However, having had a boost of confidence this week and a bit of an upswing, I've been able to recall a bit more of my past lessons. One of those things have been transitions. Let me tell you, I've always kind of hated transitions. I know, its a weird thing to hate. But really, I kinda like to put my car/horse in gear and just coast at that speed with very little intervention from me. This is probably why I prefer forward horses, if even a bit hot. Those horses, while really fun to ride, have allowed me to become quite complacent, and I very clearly have holes in my riding abilities because I never really learned how to motivate a horse.
Left to his own devices, Ben is a major quitter. I have tried, and failed to muscle, if even bully him through it. And I'm finally learning that this just doesn't work with a sulky horse. Now that I've been riding in a saddle that helps me keep my position, I'm realizing this. I'm no longer fighting 2 things, now its just him and I.
I don't want to fight my horse, it is just not right. The other day my trainer was telling me about her rides with him the previous couple of days, and how she did about a million transitions with him, and how it helps him get more forward. At first I was like, "huh?" How can transitions, especially downward ones, get him thinking forward? Won't all this stop/start/stop just piss him off?
NOPE! Transitions are KEY. It gets his brain going. It gets him to understand quick pressure with the leg. It gets him balanced and easier to ride between the transitions. I played with this last night. You have no idea how hard it was for me to let go of my own desires to just put him in gear and leave him there. Instead, we played, a lot, with transitions. And as it turns out, little by little, the time spent between the transitions got better! Soon i was able to do what I wanted- leave him in gait for longer periods of time. And the time spent in gait was quality.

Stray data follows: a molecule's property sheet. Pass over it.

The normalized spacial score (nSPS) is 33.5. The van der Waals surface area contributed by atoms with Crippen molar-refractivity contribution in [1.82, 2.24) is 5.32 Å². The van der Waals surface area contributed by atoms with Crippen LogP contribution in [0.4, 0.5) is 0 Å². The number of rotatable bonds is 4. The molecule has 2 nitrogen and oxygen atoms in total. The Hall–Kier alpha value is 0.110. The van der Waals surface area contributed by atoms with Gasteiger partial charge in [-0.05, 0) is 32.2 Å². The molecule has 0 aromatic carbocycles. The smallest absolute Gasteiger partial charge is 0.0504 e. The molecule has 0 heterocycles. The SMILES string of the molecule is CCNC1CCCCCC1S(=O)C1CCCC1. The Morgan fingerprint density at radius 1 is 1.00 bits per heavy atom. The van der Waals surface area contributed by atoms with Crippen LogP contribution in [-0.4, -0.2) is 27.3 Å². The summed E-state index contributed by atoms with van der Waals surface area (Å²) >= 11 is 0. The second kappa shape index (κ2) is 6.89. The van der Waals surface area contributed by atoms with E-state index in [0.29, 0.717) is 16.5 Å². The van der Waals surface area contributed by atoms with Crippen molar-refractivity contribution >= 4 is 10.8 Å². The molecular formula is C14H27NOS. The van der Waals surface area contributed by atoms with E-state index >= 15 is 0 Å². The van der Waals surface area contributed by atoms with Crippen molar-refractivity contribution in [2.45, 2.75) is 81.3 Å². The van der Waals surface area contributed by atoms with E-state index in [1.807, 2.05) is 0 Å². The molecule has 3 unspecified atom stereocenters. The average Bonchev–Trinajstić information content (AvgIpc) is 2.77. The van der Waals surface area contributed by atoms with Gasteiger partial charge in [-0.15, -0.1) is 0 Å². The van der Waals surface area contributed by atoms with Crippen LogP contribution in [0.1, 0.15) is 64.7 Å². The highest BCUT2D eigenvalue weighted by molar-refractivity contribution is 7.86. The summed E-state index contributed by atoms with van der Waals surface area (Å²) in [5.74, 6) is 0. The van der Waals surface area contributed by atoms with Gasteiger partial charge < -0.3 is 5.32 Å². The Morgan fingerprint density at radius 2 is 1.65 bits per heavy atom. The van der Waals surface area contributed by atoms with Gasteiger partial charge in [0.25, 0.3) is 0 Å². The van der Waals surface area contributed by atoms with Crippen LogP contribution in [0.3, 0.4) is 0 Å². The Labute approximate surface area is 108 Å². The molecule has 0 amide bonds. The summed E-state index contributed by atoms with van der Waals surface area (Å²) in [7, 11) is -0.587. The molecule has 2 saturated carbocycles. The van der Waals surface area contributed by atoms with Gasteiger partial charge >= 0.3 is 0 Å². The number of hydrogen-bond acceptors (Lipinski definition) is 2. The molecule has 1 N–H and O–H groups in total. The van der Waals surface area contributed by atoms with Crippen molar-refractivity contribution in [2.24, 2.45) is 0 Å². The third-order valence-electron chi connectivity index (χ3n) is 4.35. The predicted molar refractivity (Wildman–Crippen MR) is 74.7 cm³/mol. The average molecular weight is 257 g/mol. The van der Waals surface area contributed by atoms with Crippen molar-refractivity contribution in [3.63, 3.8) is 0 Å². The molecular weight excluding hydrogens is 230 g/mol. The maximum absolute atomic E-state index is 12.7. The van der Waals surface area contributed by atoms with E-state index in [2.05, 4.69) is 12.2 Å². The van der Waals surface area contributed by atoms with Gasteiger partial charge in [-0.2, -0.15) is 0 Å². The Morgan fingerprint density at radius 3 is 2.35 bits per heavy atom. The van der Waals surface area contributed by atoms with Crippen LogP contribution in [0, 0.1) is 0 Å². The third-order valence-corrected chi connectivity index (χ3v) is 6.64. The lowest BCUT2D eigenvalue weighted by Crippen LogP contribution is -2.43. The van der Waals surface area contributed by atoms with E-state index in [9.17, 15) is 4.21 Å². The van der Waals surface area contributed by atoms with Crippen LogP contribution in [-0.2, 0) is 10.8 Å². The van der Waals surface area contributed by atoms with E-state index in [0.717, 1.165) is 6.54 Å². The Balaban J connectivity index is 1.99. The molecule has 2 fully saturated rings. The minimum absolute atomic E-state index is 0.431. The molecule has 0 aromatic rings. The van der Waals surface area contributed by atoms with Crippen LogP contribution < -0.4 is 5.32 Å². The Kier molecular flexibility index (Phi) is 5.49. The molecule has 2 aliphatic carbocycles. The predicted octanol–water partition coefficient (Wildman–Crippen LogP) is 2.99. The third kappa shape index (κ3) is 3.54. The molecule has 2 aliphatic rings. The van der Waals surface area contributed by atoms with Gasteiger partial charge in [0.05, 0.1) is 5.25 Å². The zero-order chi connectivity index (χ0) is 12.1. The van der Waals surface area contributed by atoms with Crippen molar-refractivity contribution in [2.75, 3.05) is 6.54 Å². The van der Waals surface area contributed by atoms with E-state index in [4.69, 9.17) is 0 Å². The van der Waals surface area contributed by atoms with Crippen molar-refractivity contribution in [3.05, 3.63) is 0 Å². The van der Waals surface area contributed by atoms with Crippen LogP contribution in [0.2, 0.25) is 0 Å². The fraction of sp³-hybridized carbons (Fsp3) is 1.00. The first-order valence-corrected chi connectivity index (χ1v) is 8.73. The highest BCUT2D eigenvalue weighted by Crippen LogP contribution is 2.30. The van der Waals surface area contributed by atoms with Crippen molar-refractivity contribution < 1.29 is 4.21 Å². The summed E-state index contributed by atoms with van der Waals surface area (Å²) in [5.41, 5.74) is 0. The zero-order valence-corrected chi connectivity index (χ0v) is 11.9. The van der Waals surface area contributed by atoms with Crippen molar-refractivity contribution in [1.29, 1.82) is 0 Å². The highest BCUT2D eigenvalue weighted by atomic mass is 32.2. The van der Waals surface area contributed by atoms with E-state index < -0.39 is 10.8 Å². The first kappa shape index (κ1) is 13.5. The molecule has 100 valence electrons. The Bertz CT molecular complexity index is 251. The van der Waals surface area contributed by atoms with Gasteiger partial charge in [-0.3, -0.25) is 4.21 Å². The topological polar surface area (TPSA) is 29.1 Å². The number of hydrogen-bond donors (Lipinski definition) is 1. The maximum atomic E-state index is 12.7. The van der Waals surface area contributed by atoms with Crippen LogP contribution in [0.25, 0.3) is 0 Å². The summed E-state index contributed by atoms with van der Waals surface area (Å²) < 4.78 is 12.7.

And as it turns out, doing transitions isn't so bad when your body doesn't hurt. I actually found myself enjoying it, thinking, tweaking, and having fun, and not being in pain. I wasn't in my fetal-pre-death position in mind or body.
Wow, things are suddenly going well again, and a big jump in progress has been made. Funny how that happens.
After our great ride on Sunday, Trainer rode him out on the track 2 days in a row and did about a bazillion transitions, mostly to canter, on bending lines - shallow serpentines.
As a result, my ride yesterday was awesome. His trot has shown great improvement- right from the start - no wonky warm up. It was great- upright, balanced, rhythmic, with impulsion and best of all - easy to ride.
Our canter work was alright too. We're getting better. We did work over trot poles and added canter between the sets- it was good.We really have to work on getting better balance at the canter- slow it down without losing the rhythm or impulsion, or breaking to trot. Its a fine line right now, and one I am not very well in control of. Ha!
It felt really good to be on the same page as my horse. Phew.
Things are going much better for Ben and I. I have a new focus, a few small wins under my belt that are boosting my confidence.
Sunday is our weekly trot poles/cross rails/ go for a hack outside day with our friend. The last time we rode on Sunday 2 weeks ago, Ben was a complete turd from the start. This time, however, he was on his game. Our flat work was great, and through the trot poles he was awesome.
He still doesn't quite jump - kinda just pops over at a trot. Maybe we need to make them a bit higher for a little inspiration. He attempted his first vertical...it was low, but not inspiring enough to jump.